Moore’s win spells trouble for GOP establishment in 2018

 In Politics

MONTGOMERY, Ala. — Insurgent Roy Moore’s rout of incumbent GOP Sen. Luther Strange in Alabama’s special election Tuesday has senior Republicans bracing for a wave of resource-draining primaries across the map that could undermine their best-laid plans to defeat Democrats in 2018.

Moore’s win — over an incumbent who benefited from millions of dollars in spending by a super PAC aligned with Senate Majority Leader Mitch McConnell — is certain to provide fuel for conservative challengers lining up to take on sitting senators in states like Arizona, Nevada, Mississippi.

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The result was a major setback for President Donald Trump, who went all-in for Strange in a state where the commander-in-chief is overwhelmingly popular. And it emboldened Trump’s former chief strategist, Steve Bannon, who said the Alabama race is the opening front in a pitched midterm war against GOP incumbents — and an opportunity to undermine his nemesis, McConnell. After the race was called, Bannon stood backstage with Moore as the victorious candidate prayed.

As he introduced Moore at Tuesday’s victory party, Bannon made clear that he was looking far beyond Alabama, which he called the start of a “revolution.”

“You’re going to see in state, after state, after state, people that follow the model of Judge Moore – that do not need to raise money from the elites, from the crony capitalists, from the fat cats in Washington, DC.,” said Bannon at Moore’s victory party. The race, he said, centered on the question of “who was sovereign — the people or the money — and Alabama answered today, the people.”

It’s “a huge win for the conservative movement, a great awakening,” said Chris McDaniel, a Mississippi Republican who is weighing a primary challenge to Sen. Roger Wicker. If the arch-conservative Moore could survive the McConnell-led offensive, McDaniel added, “then it can be said with confidence that the GOP establishment’s stranglehold on American politics is finally coming to an end. It should encourage conservative challengers all across the republic.”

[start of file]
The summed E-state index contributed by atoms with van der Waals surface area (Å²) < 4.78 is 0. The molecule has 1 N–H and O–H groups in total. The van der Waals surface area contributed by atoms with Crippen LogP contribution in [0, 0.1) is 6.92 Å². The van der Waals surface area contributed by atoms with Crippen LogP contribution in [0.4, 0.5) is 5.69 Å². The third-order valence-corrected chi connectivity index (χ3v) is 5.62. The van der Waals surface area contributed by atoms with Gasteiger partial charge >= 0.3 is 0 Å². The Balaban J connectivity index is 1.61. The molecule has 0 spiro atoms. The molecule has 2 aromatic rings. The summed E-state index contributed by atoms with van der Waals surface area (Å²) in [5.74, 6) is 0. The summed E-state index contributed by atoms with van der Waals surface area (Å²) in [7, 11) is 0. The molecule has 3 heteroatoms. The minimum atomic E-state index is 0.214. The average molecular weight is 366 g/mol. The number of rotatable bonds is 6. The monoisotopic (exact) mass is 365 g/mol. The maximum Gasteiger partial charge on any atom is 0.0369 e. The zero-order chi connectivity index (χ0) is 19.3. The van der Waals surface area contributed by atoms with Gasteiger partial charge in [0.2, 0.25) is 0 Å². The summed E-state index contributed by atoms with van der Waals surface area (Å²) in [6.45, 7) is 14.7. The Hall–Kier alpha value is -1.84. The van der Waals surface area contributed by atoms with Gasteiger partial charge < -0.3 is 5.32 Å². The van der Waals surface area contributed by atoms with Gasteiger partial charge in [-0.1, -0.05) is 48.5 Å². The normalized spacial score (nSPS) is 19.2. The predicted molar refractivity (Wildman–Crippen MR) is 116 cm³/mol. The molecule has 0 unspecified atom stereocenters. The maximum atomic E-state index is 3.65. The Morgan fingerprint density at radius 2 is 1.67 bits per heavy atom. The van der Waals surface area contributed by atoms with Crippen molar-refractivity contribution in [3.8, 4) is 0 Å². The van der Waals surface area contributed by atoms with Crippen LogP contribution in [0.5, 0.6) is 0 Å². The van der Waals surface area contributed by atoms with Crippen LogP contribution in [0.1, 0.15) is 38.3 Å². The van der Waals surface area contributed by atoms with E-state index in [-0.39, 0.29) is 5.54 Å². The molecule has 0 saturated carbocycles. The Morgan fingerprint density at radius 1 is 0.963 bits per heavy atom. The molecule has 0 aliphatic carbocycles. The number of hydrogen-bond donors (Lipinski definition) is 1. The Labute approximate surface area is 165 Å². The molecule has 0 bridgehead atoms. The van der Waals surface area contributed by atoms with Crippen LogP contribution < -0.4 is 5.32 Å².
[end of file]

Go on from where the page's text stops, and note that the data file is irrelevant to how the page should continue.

McConnell himself has expressed profound worries about primaries and the impact they could have on his party’s 2018 prospects. In the weeks leading up to the Alabama runoff, the Republican leader privately predicted that a Moore win would stoke insurgent bids across the country.

It’s far from certain that other primary candidates can pull off what Moore did. The controversial former judge, who rose to national fame after defying a federal order to remove a monument of the Ten Commandments from a state building, is an established figure in Alabama who has a substantial following, particularly among social conservatives. And Strange’s appointment was clouded by controversy over questions of impropriety, which he denied.

But either way, Republican Party leadership has a big problem on its hands. McConnell has vowed to do everything in his power to help incumbents in primaries, but that protection effort is likely to cost the party many millions of dollars.

It’s disappointing news for the GOP hierarchy, which initially believed that it would spend the midterms on offense. Going into 2018, 23 Democratic-held Senate seats were up for grabs, compared to just nine Republican ones. Republicans were convinced they had a golden opportunity to expand the majority they won in 2014 and retained in 2016.

Conservative primary challengers are looking to tap into the same anti-establishment fever that drove Trump’s presidential campaign. And, just as it did during the 2016 campaign, there are early indications that it is taking a toll on the mainstream wing of the party. Exacerbating matters is the party’s trouble passing major legislation despite controlling the White House and both chambers of Congress.

On Tuesday, veteran GOP Sen. Bob Corker announced that he wouldn’t run for reelection next year. Corker had drawn a potential challenger in state Sen. Mark Green, who, like McDaniel, has been in talks with Bannon. After attending a get-out-the-vote rally for Moore on Monday, Bannon, Green, and McDaniel spoke until 1 a.m.

Bannon, who spent several days on the ground in Alabama, worked behind-the-scenes to marshal conservative support for Moore. In meetings with movement leaders, he cast the race as a defining battle between conservatives and the establishment. He urged them to focus not on House races for the time being, but on Senate primaries — and on launching a battle against McConnell.

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